Two men have been convicted of the racist murder of black teenager Stephen Lawrence, 18 years after he was stabbed to death near a south London bus stop.
Gary Dobson and David Norris were found guilty by an Old Bailey jury after a trial based on forensic evidence.
Scientists found a tiny bloodstain on Dobson's jacket that could only have come from Mr Lawrence.
They also found a single hair belonging to the teenager on Norris's jeans. Sentencing will be on Wednesday.
In an exclusive interview with the BBC's Panorama, Stephen's mother Doreen Lawrence said: "I don't forgive the boys who killed Stephen. They don't think they have done anything wrong.
"They took away Stephen's life and there is nothing in their behaviour or anything to show they regret what their actions have done and the pain it has caused us as a family."
In a statement read by his lawyer outside the Old Bailey, Stephen's father, Neville Lawrence, said the convictions were a moment of joy and relief - but he could not rest until all of those who killed his son were brought to justice. He described the investigation and preparation of the case as "faultless".
'Give up others'
He later told Channel 4 News: "I'm praying that these people now realise that they've been found out and say to themselves, 'yes I did this awful deed, but I wasn't alone in that action that night and there are other people also guilty of what I've done' and name them.
"I hope before the sentence is passed, they will talk and give the rest of these people that killed my son up."
Duwayne Brooks, Stephen's best friend who had been with him on the night of the murder, tweeted: "Some justice at last" "Some justice at last".
Acting Deputy Commissioner of the Metropolitan Police, Cressida Dick, acknowledged that police believe there were five people involved in the murder, but there are currently no "live" lines of inquiry.
"If there was an opportunity to bring the other people who were involved in that night to justice, we would do so," she said.
The original failed investigation into the murder led to the Metropolitan Police being branded as institutionally racist.
Stephen Lawrence was 18 when he was stabbed to death near a bus stop in Eltham, south east London, in April 1993.
Police identified five men who were later named in a damning public inquiry as the "prime suspects".
By that time, there had already been a catalogue of police errors and two failed prosecutions, one brought by Stephen's parents.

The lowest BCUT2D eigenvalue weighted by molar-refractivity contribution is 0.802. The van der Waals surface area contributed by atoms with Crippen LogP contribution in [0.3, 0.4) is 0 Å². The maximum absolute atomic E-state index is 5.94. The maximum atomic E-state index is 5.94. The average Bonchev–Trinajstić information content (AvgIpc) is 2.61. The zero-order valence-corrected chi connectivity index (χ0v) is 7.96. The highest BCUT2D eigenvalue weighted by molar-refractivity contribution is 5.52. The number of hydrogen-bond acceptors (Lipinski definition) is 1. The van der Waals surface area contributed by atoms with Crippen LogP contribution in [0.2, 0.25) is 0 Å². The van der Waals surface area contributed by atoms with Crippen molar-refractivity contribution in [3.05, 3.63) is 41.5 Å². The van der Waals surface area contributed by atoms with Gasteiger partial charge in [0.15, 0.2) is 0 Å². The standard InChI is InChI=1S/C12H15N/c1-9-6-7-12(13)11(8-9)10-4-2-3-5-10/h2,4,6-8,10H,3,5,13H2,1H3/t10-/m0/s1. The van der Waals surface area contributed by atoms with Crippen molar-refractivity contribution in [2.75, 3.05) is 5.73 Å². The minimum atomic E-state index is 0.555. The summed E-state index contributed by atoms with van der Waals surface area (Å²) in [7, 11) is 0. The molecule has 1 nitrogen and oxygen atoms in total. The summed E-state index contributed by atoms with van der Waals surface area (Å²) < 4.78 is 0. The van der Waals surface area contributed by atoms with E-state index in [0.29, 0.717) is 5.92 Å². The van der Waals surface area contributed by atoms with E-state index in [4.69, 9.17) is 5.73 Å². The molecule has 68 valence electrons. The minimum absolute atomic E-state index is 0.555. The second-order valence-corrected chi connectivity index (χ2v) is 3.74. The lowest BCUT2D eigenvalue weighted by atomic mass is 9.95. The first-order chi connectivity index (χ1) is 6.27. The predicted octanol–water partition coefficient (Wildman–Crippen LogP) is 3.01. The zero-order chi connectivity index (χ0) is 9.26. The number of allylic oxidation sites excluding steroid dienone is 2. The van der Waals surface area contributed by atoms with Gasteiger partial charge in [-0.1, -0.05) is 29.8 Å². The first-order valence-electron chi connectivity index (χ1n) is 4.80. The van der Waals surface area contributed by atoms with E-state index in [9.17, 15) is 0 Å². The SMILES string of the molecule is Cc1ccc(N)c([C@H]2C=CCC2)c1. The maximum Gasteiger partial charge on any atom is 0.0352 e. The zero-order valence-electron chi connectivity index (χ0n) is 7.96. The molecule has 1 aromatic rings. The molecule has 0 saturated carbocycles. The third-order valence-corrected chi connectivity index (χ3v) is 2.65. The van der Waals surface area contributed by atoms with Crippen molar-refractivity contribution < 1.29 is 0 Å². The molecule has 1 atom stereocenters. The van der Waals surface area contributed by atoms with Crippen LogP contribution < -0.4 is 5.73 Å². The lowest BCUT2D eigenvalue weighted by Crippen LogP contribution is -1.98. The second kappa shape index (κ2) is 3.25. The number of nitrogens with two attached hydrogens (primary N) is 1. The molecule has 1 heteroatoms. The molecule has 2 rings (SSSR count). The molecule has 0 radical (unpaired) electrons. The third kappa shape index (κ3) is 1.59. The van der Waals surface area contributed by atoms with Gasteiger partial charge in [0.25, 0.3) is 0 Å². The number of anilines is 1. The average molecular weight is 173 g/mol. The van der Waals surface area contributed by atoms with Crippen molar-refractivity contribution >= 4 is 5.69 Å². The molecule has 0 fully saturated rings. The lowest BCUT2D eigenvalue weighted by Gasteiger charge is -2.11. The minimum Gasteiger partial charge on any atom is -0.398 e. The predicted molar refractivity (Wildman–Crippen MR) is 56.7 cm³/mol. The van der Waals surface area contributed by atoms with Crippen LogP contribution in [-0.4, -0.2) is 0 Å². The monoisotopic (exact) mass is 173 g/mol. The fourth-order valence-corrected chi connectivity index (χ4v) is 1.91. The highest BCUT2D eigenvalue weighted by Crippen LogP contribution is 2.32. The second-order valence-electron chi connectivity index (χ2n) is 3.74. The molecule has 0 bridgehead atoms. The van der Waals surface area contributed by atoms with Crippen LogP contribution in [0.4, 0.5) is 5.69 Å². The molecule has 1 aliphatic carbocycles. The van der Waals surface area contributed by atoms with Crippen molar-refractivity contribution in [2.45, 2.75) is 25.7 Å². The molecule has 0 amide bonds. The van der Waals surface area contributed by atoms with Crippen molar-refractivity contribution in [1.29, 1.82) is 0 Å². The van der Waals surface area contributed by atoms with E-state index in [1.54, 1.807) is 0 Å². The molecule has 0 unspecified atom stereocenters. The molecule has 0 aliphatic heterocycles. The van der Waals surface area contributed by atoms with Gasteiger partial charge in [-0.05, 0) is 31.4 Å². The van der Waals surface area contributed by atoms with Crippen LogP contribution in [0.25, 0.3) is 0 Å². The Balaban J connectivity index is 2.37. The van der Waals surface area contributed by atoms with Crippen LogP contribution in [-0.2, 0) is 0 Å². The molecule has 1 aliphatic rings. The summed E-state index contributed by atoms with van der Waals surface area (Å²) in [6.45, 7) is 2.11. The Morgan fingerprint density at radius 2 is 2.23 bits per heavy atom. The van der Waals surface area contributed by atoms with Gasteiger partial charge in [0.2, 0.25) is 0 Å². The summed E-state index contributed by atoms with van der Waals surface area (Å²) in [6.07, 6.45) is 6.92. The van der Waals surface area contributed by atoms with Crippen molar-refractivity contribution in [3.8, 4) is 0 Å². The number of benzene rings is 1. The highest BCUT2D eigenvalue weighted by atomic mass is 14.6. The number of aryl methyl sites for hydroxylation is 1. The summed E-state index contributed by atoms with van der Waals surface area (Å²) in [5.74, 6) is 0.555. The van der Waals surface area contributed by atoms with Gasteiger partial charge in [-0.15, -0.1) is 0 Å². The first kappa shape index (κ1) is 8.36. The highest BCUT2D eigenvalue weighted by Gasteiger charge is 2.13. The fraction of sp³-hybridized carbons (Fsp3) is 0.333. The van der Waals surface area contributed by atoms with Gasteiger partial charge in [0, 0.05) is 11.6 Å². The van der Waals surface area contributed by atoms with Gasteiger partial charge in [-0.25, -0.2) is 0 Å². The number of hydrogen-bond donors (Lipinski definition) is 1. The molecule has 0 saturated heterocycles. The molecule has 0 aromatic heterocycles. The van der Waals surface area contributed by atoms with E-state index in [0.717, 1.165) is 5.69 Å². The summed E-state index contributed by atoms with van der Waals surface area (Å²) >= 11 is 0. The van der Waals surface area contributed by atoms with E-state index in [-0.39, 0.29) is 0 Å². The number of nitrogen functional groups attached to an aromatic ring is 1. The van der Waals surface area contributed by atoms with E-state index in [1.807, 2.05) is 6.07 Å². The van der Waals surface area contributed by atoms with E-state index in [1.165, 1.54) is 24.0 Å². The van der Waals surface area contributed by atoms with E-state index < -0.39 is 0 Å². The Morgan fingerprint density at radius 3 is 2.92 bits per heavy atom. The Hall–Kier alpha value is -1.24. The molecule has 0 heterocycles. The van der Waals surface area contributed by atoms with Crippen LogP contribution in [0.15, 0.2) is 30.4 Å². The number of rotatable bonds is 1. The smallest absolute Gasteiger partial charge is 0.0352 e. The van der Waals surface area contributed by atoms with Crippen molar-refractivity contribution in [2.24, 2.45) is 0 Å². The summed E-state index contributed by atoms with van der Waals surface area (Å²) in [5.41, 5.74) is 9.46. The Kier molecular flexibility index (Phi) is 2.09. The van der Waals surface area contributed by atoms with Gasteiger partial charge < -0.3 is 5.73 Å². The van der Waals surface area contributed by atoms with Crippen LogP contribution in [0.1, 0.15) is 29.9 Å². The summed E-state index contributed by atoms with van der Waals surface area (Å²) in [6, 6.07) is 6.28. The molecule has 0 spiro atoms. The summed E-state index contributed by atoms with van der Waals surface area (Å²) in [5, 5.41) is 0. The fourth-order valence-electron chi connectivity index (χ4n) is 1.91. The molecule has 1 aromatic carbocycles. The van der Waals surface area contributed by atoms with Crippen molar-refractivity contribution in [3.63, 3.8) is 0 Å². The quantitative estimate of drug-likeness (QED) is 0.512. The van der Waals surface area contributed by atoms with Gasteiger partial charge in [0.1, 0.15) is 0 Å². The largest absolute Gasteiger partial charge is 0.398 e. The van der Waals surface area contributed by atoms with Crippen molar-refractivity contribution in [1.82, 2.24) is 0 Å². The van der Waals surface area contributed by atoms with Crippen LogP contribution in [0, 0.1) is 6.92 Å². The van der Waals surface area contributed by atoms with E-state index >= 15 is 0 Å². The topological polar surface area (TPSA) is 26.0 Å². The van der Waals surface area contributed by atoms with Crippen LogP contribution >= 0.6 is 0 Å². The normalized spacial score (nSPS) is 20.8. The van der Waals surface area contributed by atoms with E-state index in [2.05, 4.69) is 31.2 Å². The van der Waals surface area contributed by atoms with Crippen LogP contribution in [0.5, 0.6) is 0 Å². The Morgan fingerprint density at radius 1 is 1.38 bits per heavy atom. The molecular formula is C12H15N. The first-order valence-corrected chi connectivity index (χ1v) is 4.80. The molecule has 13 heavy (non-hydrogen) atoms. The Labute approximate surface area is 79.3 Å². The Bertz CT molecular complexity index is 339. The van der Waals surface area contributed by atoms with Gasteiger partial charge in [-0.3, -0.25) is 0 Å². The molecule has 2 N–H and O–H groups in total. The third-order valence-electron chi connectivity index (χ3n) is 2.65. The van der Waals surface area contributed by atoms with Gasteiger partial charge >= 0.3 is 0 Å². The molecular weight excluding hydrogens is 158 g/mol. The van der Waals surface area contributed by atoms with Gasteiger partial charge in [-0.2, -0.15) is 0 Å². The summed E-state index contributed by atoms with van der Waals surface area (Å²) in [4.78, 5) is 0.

But in a four-year-long cold case review, a fresh team of forensic scientists uncovered microscopic evidence linking two of the five men to the murder - evidence that the police had held all along.
The material - bloodstains, clothing fibres and a single hair belonging to the teenager - were recovered from the clothes of the suspects which had been seized in 1993.
Scientists recovered the material using advanced techniques which were not available to the original case scientists.
Dobson, 36, and Norris, 35, denied the murder. They said their clothing had been contaminated as police mixed up evidence over the years. Detectives spent months establishing the movements and handling of the exhibits since 1993 - and the jury were told that contamination was implausible.
Dobson was jailed for five years in 2010 for drugs trafficking. He is among a small number of men to have been tried twice for the same crime after the Court of Appeal quashed his 1996 acquittal for the murder.
Norris was convicted in 2002 of a separate allegation of racially threatening behaviour.
In mitigation, ahead of sentencing on Wednesday, counsel for Dobson said there was no evidence he had been the leader or prime motivator of the group that attacked the teenager.
Norris's counsel repeated his client's pleas of innocence - and revealed his client had been beaten up while on remand at Belmarsh prison, suffering a broken nose and four broken ribs.
Mr Justice Treacy discharged the jury and thanked them for their "dedicated service". He told them the public owed them a debt of gratitude.
As the defendants left the dock, Dobson told his family not to worry, and Norris waved to the gallery. Members of both men's families shouted back.
The Metropolitan Police's Acting Deputy Commissioner, who ordered the 2006 cold case review that led to the convictions, said the case had been extremely important for the Lawrence family, the force itself and society at large.
Cressida Dick added: "It's a matter of huge regret to the Met that it has taken 18 years to get to this point.
"It has been a unique case in policing. Firstly the horrible, horrible nature of the attack on the night, the time in which it has taken to bring anybody to justice, and the tireless campaigning of the Lawrences.
"There is no comparable case. All homicide cases are terrible, but for us it is a very important case.
"Most importantly, we wanted to be able to bring people to justice for the killing and try to give Doreen and Neville Lawrence and their family some sense of justice."